Here are the strategies they were going to use last year:
Math:
• Students who scored in Level 1 or 2 on their most recent MSP and some level 3 students will have an additional math class
focused on building the foundational math skills (Numbers and Operations).
• Students who scored in Level 1 or 2 and some level 3 on their most recent MSP will enroll in Math Camp to strengthen their
foundational skills (numbers and operations).
• Students will have the opportunity to receive additional math instruction. We will provide instruction based on state standards
and inform our instructional practices by using students' progress monitoring data.
Reading:
• All students have 90 minutes of reading and writing instruction daily using the Teachers College Reading and Writing model.
• All Literacy teachers collaboratively developed a school curricular calendar that is vertically aligned and anchored with the state
and common core standards.
• Students in the Level 1 or 2 and some 3 on the MSP will receive reading intervention support. Explicit non-fiction reading
instruction will take place in LA blocks, social studies and science classes.

Those are essentially the same strategies they are going to use this year.

It almost seems completely pointless to mention this, but Aki Kurose is in Step 5 for No Child Left Behind and it takes Title I money. That means that, according to Federal Law, the school is supposed to be closed, re-invented, and re-opened. Of course no such thing has happened. Instead, the District claims that the school is undergoing a "transformation" or "restructuring. That hasn't happened either.

Aki Kurose's CSIP clearly states:

"Throughout the academic year, we will be working with our Educational Director and the School Improvement department to refine and implement a major
restructuring plan in accordance with No Child Left Behind (NCLB) requirements.
"

Yeah. Right. They don't have a restructuring plan to implement and they aren't implementing anything.

Some might say that this is classic example of how public schools are exempt from any kind of accountability. The law requires the school to close, but it has not been closed. This, they say, is a big argument for charters.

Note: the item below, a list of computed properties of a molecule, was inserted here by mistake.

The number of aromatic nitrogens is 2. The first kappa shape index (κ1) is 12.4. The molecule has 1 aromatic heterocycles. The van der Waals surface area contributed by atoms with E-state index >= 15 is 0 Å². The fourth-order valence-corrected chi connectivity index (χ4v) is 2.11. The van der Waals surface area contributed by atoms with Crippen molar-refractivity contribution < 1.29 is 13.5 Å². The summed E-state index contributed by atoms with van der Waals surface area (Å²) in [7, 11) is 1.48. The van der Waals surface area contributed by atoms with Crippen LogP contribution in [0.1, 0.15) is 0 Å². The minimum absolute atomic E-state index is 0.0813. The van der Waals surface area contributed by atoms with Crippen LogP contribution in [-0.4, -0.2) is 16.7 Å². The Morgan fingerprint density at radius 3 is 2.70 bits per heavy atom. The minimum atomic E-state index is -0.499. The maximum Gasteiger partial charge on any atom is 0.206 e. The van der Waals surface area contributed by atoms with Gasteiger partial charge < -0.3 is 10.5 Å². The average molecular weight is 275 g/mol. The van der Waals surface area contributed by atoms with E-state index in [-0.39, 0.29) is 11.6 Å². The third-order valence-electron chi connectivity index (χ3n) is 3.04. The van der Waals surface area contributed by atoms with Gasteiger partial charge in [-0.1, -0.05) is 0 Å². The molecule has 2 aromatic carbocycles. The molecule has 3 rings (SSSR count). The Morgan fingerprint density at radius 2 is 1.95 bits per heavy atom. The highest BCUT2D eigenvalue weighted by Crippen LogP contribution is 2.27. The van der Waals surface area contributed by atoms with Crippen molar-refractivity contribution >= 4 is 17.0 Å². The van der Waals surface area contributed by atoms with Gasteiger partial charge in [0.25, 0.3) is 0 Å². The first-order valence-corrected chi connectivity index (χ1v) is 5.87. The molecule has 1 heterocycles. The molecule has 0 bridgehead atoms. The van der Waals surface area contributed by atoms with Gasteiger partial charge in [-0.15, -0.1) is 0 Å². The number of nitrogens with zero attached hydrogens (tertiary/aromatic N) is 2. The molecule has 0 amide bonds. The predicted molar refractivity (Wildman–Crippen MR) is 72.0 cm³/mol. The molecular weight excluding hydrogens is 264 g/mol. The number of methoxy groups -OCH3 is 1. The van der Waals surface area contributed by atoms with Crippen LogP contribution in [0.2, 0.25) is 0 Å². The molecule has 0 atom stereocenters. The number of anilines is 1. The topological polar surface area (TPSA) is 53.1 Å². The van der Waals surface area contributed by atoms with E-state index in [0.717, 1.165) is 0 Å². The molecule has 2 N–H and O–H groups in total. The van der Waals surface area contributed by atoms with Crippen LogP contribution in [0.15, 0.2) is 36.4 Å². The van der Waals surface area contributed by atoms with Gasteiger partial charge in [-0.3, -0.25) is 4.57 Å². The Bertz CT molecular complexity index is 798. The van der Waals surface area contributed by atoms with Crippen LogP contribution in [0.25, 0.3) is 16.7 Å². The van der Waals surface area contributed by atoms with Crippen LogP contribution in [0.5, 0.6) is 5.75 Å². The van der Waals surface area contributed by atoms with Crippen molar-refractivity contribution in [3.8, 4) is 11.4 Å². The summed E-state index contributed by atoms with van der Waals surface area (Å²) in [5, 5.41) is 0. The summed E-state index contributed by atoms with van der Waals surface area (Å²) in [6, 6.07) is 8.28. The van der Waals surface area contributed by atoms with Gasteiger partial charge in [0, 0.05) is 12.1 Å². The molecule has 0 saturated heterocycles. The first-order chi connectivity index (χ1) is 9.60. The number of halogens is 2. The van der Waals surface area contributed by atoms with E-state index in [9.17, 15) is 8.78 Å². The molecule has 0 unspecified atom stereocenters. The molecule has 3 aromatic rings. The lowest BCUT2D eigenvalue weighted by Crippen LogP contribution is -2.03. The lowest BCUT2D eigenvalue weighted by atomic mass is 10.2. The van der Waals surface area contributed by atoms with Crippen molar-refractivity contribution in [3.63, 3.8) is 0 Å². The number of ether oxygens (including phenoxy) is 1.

I, however, see it exactly the opposite. I say "See? Even when the law requires schools to close they are kept open. The law is not enough to close these schools and it is not enough to close charter schools either. Charter schools will evade legal closure mandates just as easily as public schools do."

Charlie Mas said...

RosieReader, here is an explanation of the District Segmentation Levels:

The district has four levels from 1 to 4 which consider both the outcomes and the growth for each school. Schools with low outcomes and low growth are in Level 1. Schools with low outcomes and moderate growth or moderate outcomes and low growth are in Level 2. Schools with high outcomes and moderate growth or moderate outcomes and high growth are in Level 3. Schools with high outcomes and high growth are in Level 4. Level 4 schools which do not show an academic achievement gap are in Level 5.

RosieReader said...

Thanks Charlie.

Melissa Westbrook said...

I would suggest that readers look at their own school's report card and let us know what you see from your viewpoint. Check the student, families and staff survey levels and see if that makes sense to you.

Anonymous said...

Bryant's positive ratings from staff have doubled from last year's sad 30 something percent. Still below district average but glad to see morale improved.

Bryant K

Charlie Mas said...

Seattle Public Schools has a weird relationship with the goals it sets for itself. I don't know how or when this quirk in the District's culture got started, but it is weird and it is seriously dysfunctional.

The District celebrates goals when they set them, not when they meet them. In fact, the District is so pleased with itself when they set a goal that they usually don't even bother to remember the goal after that. They're done thinking about it after they set it.

Within that context, the goals that the District set are, of course, obsolete and meaningless. They became obsolute and meaningless on the day they were done congratulating themselves for setting them - and that was years ago - so they are really, really obsolete and meaningless now.

This is exactly the same attitude that the District has towards promises. They count the promises as over and done with when they make them, which is why they feel no need to actually fulfill them.

Jan said...

Sort of like being pleased with yourself when you have made a to do list of everything you need to accomplish today -- even if you then set it down and go to Starbucks and read for the rest of the day (and no, that wasn't on the list). Don't ask me how I know this.

Eric B said...